It Is Safe To Serve: Liability of a Community Association Director and Officer

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By: Jeremy M. Tucker

Lerch, Early & Brewer's Legal Update

Serving on the board of directors of your association can be a rewarding experience, depending on whom you ask. Many people who would otherwise be willing to serve shy away because of the fear of being sued for decisions that the Board makes. Fortunately, Maryland law provides significant legal protection for directors and officers of a community association from liability when making decisions or taking action that falls within the scope of the directors’ or officers’ duties.


Under §14-118 of the Maryland Real Property Article and §5-422 of the Maryland Courts and Judicial Procedures Article, directors and officers of a community association cannot be held liable for injuries to a third-party if the director or officer:

  1. Acted within the scope of the director’s or officer’s duties;
  2. Acted in good faith; and
  3. Did not act in a reckless, wanton or grossly negligent manner. 


This standard affords directors of community associations greater protection than that afforded directors of corporations generally. The Maryland Code provides that a director of a corporation is generally immune from liability for his or her actions if the director acted:

  1. In good faith;
  2. In a manner he or she reasonably believes to be in the best interests of the corporation; and
  3. With the care that an ordinarily prudent person in a like position would use under similar circumstances.

Naming a Director or Officer in a Lawsuit

Individual board members or officers of a community association, in such capacity, cannot be named as defendants in a complaint for injuries. In other words, if a member of the association sues the association over a decision of the Board, that member may not name individual directors, personally, in the lawsuit. Only the community association, as an entity, may be named in the Complaint. Specifically, MD Code, Courts and Judicial Procedures, §5-422(d)(1) provides:

  1. Except as provided in paragraph (2) of this subsection, a claimant shall name only the governing body as a party defendant.
  2. An officer or director of a governing body may be named individually only when the governing body for which the officer or director was acting cannot be determined at the time an action is instituted under this section.
  3. If an officer or director is named as an individual defendant under this section, the governing body for which the officer or director was acting shall be substituted as the party defendant when its identity reasonably can be determined.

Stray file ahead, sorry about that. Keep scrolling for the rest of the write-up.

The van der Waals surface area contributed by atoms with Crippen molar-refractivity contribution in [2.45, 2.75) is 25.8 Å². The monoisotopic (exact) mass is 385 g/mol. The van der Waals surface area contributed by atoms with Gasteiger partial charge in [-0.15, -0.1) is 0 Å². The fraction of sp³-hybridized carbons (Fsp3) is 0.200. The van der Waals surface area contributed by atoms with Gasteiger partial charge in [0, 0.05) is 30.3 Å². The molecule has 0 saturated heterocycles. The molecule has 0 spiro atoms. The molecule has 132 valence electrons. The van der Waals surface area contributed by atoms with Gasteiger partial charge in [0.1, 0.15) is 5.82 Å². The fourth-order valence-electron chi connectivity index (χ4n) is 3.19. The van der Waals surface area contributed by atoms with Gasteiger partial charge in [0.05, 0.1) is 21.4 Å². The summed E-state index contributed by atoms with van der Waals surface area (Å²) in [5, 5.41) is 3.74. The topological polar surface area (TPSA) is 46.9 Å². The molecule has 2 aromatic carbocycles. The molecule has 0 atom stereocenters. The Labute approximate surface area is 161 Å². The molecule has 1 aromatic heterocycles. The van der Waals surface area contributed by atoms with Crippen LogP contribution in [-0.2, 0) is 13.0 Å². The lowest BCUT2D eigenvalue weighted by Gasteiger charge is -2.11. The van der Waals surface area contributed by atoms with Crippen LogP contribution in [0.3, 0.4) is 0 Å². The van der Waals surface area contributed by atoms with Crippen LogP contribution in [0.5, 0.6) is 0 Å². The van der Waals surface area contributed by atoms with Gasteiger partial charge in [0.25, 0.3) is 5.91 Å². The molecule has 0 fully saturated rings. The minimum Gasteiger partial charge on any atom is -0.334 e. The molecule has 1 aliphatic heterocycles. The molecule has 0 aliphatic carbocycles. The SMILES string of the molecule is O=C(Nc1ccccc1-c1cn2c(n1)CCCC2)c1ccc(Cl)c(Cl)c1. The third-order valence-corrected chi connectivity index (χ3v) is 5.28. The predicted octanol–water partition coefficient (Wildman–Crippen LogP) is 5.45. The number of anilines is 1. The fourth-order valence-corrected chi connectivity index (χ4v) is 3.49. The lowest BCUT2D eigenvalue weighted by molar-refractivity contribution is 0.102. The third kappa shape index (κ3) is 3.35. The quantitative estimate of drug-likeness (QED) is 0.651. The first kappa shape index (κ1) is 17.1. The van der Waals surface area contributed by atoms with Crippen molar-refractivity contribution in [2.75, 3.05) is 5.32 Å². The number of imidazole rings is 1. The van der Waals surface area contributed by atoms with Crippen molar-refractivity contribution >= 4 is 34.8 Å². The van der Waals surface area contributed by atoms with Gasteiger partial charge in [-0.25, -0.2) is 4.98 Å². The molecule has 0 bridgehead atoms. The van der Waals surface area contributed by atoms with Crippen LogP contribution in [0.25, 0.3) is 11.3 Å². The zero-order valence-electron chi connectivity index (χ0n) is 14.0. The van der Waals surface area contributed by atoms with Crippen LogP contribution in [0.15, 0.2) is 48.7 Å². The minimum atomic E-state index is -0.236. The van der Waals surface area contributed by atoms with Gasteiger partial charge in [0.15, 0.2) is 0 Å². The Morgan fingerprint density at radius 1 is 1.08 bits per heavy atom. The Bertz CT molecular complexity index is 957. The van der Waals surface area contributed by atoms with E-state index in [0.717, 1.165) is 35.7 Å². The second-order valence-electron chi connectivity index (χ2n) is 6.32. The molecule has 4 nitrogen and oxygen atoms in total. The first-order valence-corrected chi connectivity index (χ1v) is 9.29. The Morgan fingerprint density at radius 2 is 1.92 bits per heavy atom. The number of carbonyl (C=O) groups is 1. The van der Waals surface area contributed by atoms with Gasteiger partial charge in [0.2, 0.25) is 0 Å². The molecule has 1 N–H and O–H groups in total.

In practice, however, officers and directors are routinely named in lawsuits notwithstanding the above, but generally will be dismissed from the case under section (d)(3) above.

Limitation of Recovery

Even if someone were to sue the association for tortious actions of a director (e.g. negligence or defamation), Maryland law limits the amount of damages that a person can recover. Specifically, MD Code, Real Property, §14-118(b) provides that a person who sustains damage from the tortious act of an officer or director, while the director or officer is acting within the scope of his or her duty, may only recover in an action brought against the governing body for actual damages. This limitation on recovery applies only to tort actions and not contract claims.

Insurance Implications

Additional levels of protection are provided to directors and officers through the association’s directors and officers liability insurance policy (“D & O Policy”). If the association maintains a D & O policy and the board or officers are named as defendants in a lawsuit in which monetary damages are sought, the D & O policy, in most circumstances, will cover the cost of the defense and the attorneys’ fees; the officer or director will not be personally liable for damages. Interestingly, if the complaint fails to request the award of monetary damages, most D & O policies will not cover the cost of the defense.

Maryland law further provides that when the damages are covered by insurance, the plaintiff may recover damages from the association only to the extent of the applicable limit of insurance coverage, including any amount for which the association is responsible as a result of any deductible or coinsurance provisions of such insurance coverage. (MD Code, Courts and Judicial Proceedings §5-406(c)).

In short, if a director or officer acts in good faith to comply with the governing documents of the association in making decisions, acts in a conscientious manner while performing his/her duties, and does not steal or misappropriate funds, the risk of personal liability for serving as a director or officer is minimal.

Jeremy Tucker works with boards of homeowners associations, condominiums and cooperatives. For more information about director liability, contact him at or (301) 657-0157.



This content is for your information only and is not intended to constitute legal advice. Please consult your attorney before acting on any information contained here.